Patti: I love the way that you apply that even to big businesses, major corporations, publicly-listed companies. That to me was a perspective that I had never heard before. It is so true, the CEO of these publicly-traded companies are stewards of shareholder capital.

They have a responsibility to the shareholders to manage that company, deliver the products, the service in a timely manner so that the end consumer, the customer is well served.

Father Sirico: Yes, and the investor.

Patti: Right.

Father Sirico: The people trusted their life savings to you.

Patti: Exactly. It’s interesting. As much as people in the industry want to complain about the regulatory process. I will say that some aspects of regulation are burdensome. They’re probably overkill, etc. At the same point, there’s a reason that they’re there. It is to protect that shareholder capital and to make sure that these leaders in these companies are good stewards of shareholder wealth.

Father Sirico: Exactly. All those regulations would be less necessary if people had a greater moral sense, a greater sense of ownership of what they’re being entrusted to do. That’s why many corporations will try and have their managers invested in the company so that the success of the company becomes their own success.

It’d be great if people just had that moral responsibility on their own.

Patti: That is really a good point because a lot of those companies do actually require that those managers have a certain percentage of their net worth in that same company.

Father Sirico: Right.

Patti: Fascinating. Even before the Enron issue, way back when, even it used to be that 401(k) matching contributions could be in that employer stock. When employees got their 401(k) matches, it was in Enron stock. It was a good idea because every employee was, again, a shareholder and they had ownership in that corporation.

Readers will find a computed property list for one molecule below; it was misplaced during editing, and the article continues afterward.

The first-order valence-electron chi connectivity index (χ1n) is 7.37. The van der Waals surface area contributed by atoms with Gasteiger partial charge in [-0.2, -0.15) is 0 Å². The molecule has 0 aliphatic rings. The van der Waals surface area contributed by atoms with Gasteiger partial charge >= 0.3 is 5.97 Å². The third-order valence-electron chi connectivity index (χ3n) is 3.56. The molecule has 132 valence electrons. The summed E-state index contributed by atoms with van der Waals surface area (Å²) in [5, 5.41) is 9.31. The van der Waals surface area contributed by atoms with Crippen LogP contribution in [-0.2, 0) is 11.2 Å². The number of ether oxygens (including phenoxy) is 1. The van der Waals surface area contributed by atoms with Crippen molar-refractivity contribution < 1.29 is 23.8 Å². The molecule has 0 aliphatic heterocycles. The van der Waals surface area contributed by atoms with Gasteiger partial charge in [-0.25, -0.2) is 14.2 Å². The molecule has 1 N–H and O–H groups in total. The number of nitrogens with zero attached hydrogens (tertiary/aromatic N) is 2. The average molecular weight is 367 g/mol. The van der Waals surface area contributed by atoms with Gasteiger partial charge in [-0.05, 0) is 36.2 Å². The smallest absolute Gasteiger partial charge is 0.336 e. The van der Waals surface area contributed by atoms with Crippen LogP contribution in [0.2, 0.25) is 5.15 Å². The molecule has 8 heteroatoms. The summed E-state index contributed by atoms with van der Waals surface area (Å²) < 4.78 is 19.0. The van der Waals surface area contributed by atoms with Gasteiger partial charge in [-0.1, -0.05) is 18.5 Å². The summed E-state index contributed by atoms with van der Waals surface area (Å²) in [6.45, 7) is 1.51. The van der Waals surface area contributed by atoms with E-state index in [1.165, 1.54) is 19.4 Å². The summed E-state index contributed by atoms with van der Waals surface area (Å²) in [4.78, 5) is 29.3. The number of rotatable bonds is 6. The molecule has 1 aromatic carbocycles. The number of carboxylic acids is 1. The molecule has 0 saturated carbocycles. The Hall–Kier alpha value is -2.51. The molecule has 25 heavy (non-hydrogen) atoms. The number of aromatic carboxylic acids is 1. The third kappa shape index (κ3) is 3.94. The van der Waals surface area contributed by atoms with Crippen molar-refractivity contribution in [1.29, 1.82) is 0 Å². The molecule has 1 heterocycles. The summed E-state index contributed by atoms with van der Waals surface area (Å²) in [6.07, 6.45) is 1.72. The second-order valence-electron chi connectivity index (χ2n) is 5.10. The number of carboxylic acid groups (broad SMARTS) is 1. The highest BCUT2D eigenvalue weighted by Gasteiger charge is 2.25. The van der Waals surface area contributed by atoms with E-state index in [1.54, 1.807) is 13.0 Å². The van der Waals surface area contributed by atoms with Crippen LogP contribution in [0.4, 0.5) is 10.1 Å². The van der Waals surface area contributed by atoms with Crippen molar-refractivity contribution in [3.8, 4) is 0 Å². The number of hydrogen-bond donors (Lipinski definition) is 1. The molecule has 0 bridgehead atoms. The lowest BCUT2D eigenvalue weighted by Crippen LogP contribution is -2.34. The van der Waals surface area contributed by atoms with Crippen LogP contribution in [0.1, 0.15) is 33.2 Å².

The problem is while they had ownership, they were not empowered. They didn’t have control and the people that did obviously engaged in fraud.

What bums me out, to use a technical word, is that those lessons and those things do tend to repeat themselves. We’re just coming off of FDX and what is happening to so many people who trusted their assets with that brokerage firm. They’ve lost everything because their money was being taken out of accounts and put somewhere else, never to be seen again.

It is kind of interesting. That’s, again, why I think your book is so powerful because you’re reminding us of these lessons that these stories that were told 2,000 years ago, and they still apply today. Stewardship and commerce. In another one of the parables, you talk about in “The Hidden Treasure,” this idea of market exchanges and valuations.

If I’m going to the food store to buy a gallon of milk, I value that milk more than I do the money that I’m paying for it. It’s just commerce.